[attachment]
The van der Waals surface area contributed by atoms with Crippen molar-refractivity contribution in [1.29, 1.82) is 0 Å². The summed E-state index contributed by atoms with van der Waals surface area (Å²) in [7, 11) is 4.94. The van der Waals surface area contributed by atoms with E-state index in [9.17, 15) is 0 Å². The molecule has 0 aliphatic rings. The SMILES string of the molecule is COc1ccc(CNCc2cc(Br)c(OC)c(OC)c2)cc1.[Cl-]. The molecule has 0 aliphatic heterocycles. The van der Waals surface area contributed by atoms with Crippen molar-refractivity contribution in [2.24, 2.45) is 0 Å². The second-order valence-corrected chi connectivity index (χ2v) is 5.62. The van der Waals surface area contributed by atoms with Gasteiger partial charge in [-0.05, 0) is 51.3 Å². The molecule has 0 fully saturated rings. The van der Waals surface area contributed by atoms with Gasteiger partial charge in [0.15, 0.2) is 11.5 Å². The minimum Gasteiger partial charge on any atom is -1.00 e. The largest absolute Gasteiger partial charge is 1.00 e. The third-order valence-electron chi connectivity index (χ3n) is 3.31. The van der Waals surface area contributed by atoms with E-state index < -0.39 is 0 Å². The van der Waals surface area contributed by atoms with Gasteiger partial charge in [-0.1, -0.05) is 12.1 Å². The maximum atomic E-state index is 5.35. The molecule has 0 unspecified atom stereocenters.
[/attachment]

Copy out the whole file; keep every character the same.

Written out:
The van der Waals surface area contributed by atoms with Crippen molar-refractivity contribution in [1.29, 1.82) is 0 Å². The summed E-state index contributed by atoms with van der Waals surface area (Å²) in [7, 11) is 4.94. The van der Waals surface area contributed by atoms with E-state index in [9.17, 15) is 0 Å². The molecule has 0 aliphatic rings. The SMILES string of the molecule is COc1ccc(CNCc2cc(Br)c(OC)c(OC)c2)cc1.[Cl-]. The molecule has 0 aliphatic heterocycles. The van der Waals surface area contributed by atoms with Crippen molar-refractivity contribution in [2.24, 2.45) is 0 Å². The second-order valence-corrected chi connectivity index (χ2v) is 5.62. The van der Waals surface area contributed by atoms with Gasteiger partial charge in [-0.05, 0) is 51.3 Å². The molecule has 0 fully saturated rings. The van der Waals surface area contributed by atoms with Gasteiger partial charge in [0.15, 0.2) is 11.5 Å². The minimum Gasteiger partial charge on any atom is -1.00 e. The largest absolute Gasteiger partial charge is 1.00 e. The third-order valence-electron chi connectivity index (χ3n) is 3.31. The van der Waals surface area contributed by atoms with E-state index < -0.39 is 0 Å². The van der Waals surface area contributed by atoms with Gasteiger partial charge in [-0.1, -0.05) is 12.1 Å². The maximum atomic E-state index is 5.35. The molecule has 0 unspecified atom stereocenters.